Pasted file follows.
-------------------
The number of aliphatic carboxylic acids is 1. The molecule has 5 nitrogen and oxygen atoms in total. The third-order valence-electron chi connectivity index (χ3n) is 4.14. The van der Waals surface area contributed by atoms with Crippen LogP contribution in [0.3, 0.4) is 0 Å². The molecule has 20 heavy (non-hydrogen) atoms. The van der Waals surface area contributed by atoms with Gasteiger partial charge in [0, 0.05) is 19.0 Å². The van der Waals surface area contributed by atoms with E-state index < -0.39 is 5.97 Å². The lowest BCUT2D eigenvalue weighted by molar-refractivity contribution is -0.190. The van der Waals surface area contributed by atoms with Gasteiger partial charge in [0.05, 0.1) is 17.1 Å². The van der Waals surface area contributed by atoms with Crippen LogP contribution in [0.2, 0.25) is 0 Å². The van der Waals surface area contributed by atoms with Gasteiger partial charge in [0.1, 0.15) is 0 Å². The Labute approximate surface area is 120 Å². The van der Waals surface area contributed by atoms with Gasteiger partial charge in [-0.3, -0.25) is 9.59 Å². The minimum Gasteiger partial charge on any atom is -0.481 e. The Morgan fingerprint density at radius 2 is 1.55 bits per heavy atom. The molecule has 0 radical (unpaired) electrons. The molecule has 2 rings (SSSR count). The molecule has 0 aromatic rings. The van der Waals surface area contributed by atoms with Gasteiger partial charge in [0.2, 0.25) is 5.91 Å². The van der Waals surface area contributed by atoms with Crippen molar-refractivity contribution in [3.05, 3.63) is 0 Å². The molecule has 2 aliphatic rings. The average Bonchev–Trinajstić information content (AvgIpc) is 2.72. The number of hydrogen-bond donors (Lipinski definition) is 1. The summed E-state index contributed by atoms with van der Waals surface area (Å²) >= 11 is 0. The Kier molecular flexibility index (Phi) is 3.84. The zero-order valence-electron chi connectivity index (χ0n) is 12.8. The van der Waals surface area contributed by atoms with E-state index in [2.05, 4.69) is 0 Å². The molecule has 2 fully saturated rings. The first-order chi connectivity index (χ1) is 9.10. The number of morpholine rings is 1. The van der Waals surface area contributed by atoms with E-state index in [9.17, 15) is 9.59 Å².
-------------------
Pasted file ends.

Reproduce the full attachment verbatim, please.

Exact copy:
The number of aliphatic carboxylic acids is 1. The molecule has 5 nitrogen and oxygen atoms in total. The third-order valence-electron chi connectivity index (χ3n) is 4.14. The van der Waals surface area contributed by atoms with Crippen LogP contribution in [0.3, 0.4) is 0 Å². The molecule has 20 heavy (non-hydrogen) atoms. The van der Waals surface area contributed by atoms with Gasteiger partial charge in [0, 0.05) is 19.0 Å². The van der Waals surface area contributed by atoms with E-state index < -0.39 is 5.97 Å². The lowest BCUT2D eigenvalue weighted by molar-refractivity contribution is -0.190. The van der Waals surface area contributed by atoms with Gasteiger partial charge in [0.05, 0.1) is 17.1 Å². The van der Waals surface area contributed by atoms with Crippen LogP contribution in [0.2, 0.25) is 0 Å². The van der Waals surface area contributed by atoms with Gasteiger partial charge in [0.1, 0.15) is 0 Å². The Labute approximate surface area is 120 Å². The van der Waals surface area contributed by atoms with Gasteiger partial charge in [-0.3, -0.25) is 9.59 Å². The minimum Gasteiger partial charge on any atom is -0.481 e. The Morgan fingerprint density at radius 2 is 1.55 bits per heavy atom. The molecule has 0 radical (unpaired) electrons. The molecule has 2 rings (SSSR count). The molecule has 0 aromatic rings. The van der Waals surface area contributed by atoms with Gasteiger partial charge in [0.2, 0.25) is 5.91 Å². The van der Waals surface area contributed by atoms with Crippen molar-refractivity contribution in [3.05, 3.63) is 0 Å². The molecule has 2 aliphatic rings. The average Bonchev–Trinajstić information content (AvgIpc) is 2.72. The number of hydrogen-bond donors (Lipinski definition) is 1. The summed E-state index contributed by atoms with van der Waals surface area (Å²) >= 11 is 0. The Kier molecular flexibility index (Phi) is 3.84. The zero-order valence-electron chi connectivity index (χ0n) is 12.8. The van der Waals surface area contributed by atoms with E-state index in [2.05, 4.69) is 0 Å². The molecule has 2 fully saturated rings. The first-order chi connectivity index (χ1) is 9.10. The number of morpholine rings is 1. The van der Waals surface area contributed by atoms with E-state index in [9.17, 15) is 9.59 Å².